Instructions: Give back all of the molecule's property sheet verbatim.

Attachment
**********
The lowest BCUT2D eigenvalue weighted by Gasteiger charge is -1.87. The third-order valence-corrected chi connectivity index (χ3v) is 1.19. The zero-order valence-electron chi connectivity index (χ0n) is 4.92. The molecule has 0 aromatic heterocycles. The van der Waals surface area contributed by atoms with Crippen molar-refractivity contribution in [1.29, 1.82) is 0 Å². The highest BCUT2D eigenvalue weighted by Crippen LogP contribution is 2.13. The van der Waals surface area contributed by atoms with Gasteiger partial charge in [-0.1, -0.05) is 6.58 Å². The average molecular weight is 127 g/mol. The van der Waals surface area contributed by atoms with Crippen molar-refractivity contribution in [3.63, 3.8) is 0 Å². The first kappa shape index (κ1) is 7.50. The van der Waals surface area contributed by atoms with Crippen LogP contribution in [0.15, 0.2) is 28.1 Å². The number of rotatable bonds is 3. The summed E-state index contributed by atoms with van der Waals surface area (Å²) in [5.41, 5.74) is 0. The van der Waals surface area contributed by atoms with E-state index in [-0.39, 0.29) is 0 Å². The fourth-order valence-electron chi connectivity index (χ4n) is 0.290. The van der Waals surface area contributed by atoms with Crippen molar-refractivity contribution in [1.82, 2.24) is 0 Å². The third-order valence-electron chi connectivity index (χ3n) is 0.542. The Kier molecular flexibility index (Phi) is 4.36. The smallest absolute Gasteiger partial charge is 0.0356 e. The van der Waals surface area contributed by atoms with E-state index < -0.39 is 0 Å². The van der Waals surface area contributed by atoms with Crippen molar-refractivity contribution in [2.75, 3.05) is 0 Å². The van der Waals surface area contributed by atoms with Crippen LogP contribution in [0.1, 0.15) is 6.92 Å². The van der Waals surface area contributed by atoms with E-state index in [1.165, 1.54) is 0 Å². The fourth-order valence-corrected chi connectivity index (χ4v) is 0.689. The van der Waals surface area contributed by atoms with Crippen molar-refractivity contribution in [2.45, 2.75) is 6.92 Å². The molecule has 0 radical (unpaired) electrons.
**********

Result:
The lowest BCUT2D eigenvalue weighted by Gasteiger charge is -1.87. The third-order valence-corrected chi connectivity index (χ3v) is 1.19. The zero-order valence-electron chi connectivity index (χ0n) is 4.92. The molecule has 0 aromatic heterocycles. The van der Waals surface area contributed by atoms with Crippen molar-refractivity contribution in [1.29, 1.82) is 0 Å². The highest BCUT2D eigenvalue weighted by Crippen LogP contribution is 2.13. The van der Waals surface area contributed by atoms with Gasteiger partial charge in [-0.1, -0.05) is 6.58 Å². The average molecular weight is 127 g/mol. The van der Waals surface area contributed by atoms with Crippen molar-refractivity contribution in [3.63, 3.8) is 0 Å². The first kappa shape index (κ1) is 7.50. The van der Waals surface area contributed by atoms with Crippen LogP contribution in [0.15, 0.2) is 28.1 Å². The number of rotatable bonds is 3. The summed E-state index contributed by atoms with van der Waals surface area (Å²) in [5.41, 5.74) is 0. The van der Waals surface area contributed by atoms with E-state index in [-0.39, 0.29) is 0 Å². The fourth-order valence-electron chi connectivity index (χ4n) is 0.290. The van der Waals surface area contributed by atoms with Crippen molar-refractivity contribution in [1.82, 2.24) is 0 Å². The third-order valence-electron chi connectivity index (χ3n) is 0.542. The Kier molecular flexibility index (Phi) is 4.36. The smallest absolute Gasteiger partial charge is 0.0356 e. The van der Waals surface area contributed by atoms with E-state index < -0.39 is 0 Å². The van der Waals surface area contributed by atoms with Crippen molar-refractivity contribution in [2.75, 3.05) is 0 Å². The van der Waals surface area contributed by atoms with Crippen LogP contribution in [0.1, 0.15) is 6.92 Å². The van der Waals surface area contributed by atoms with E-state index in [1.165, 1.54) is 0 Å². The fourth-order valence-corrected chi connectivity index (χ4v) is 0.689. The van der Waals surface area contributed by atoms with Crippen molar-refractivity contribution in [2.45, 2.75) is 6.92 Å². The molecule has 0 radical (unpaired) electrons.